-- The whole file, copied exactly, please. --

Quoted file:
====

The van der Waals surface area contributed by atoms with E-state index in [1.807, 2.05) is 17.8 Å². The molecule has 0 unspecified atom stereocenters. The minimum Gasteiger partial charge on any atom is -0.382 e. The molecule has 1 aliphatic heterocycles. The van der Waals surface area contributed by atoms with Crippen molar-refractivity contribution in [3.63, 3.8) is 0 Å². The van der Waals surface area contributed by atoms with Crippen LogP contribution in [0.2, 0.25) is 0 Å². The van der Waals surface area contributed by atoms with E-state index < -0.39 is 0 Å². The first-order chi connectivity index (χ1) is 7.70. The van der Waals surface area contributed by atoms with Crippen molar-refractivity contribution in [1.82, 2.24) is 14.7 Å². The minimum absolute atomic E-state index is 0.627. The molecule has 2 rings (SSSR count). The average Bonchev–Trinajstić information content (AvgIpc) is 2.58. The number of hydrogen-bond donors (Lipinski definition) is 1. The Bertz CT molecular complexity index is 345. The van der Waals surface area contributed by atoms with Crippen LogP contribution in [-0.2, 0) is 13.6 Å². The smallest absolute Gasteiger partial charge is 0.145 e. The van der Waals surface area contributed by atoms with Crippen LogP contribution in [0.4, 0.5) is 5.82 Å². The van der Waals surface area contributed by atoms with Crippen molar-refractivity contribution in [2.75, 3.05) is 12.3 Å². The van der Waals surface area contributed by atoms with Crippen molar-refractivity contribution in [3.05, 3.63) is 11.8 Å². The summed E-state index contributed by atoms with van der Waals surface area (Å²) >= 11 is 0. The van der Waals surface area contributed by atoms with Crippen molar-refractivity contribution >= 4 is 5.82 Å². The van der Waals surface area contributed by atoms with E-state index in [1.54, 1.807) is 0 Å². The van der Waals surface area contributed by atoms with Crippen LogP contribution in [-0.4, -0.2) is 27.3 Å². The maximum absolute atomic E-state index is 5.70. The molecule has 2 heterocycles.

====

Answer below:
The van der Waals surface area contributed by atoms with E-state index in [1.807, 2.05) is 17.8 Å². The molecule has 0 unspecified atom stereocenters. The minimum Gasteiger partial charge on any atom is -0.382 e. The molecule has 1 aliphatic heterocycles. The van der Waals surface area contributed by atoms with Crippen molar-refractivity contribution in [3.63, 3.8) is 0 Å². The van der Waals surface area contributed by atoms with Crippen LogP contribution in [0.2, 0.25) is 0 Å². The van der Waals surface area contributed by atoms with E-state index < -0.39 is 0 Å². The first-order chi connectivity index (χ1) is 7.70. The van der Waals surface area contributed by atoms with Crippen molar-refractivity contribution in [1.82, 2.24) is 14.7 Å². The minimum absolute atomic E-state index is 0.627. The molecule has 2 rings (SSSR count). The average Bonchev–Trinajstić information content (AvgIpc) is 2.58. The number of hydrogen-bond donors (Lipinski definition) is 1. The Bertz CT molecular complexity index is 345. The van der Waals surface area contributed by atoms with Crippen LogP contribution in [-0.2, 0) is 13.6 Å². The smallest absolute Gasteiger partial charge is 0.145 e. The van der Waals surface area contributed by atoms with Crippen LogP contribution in [0.4, 0.5) is 5.82 Å². The van der Waals surface area contributed by atoms with Crippen molar-refractivity contribution in [2.75, 3.05) is 12.3 Å². The van der Waals surface area contributed by atoms with Crippen molar-refractivity contribution in [3.05, 3.63) is 11.8 Å². The summed E-state index contributed by atoms with van der Waals surface area (Å²) >= 11 is 0. The van der Waals surface area contributed by atoms with Crippen molar-refractivity contribution >= 4 is 5.82 Å². The van der Waals surface area contributed by atoms with E-state index in [1.54, 1.807) is 0 Å². The van der Waals surface area contributed by atoms with Crippen LogP contribution in [-0.4, -0.2) is 27.3 Å². The maximum absolute atomic E-state index is 5.70. The molecule has 2 heterocycles.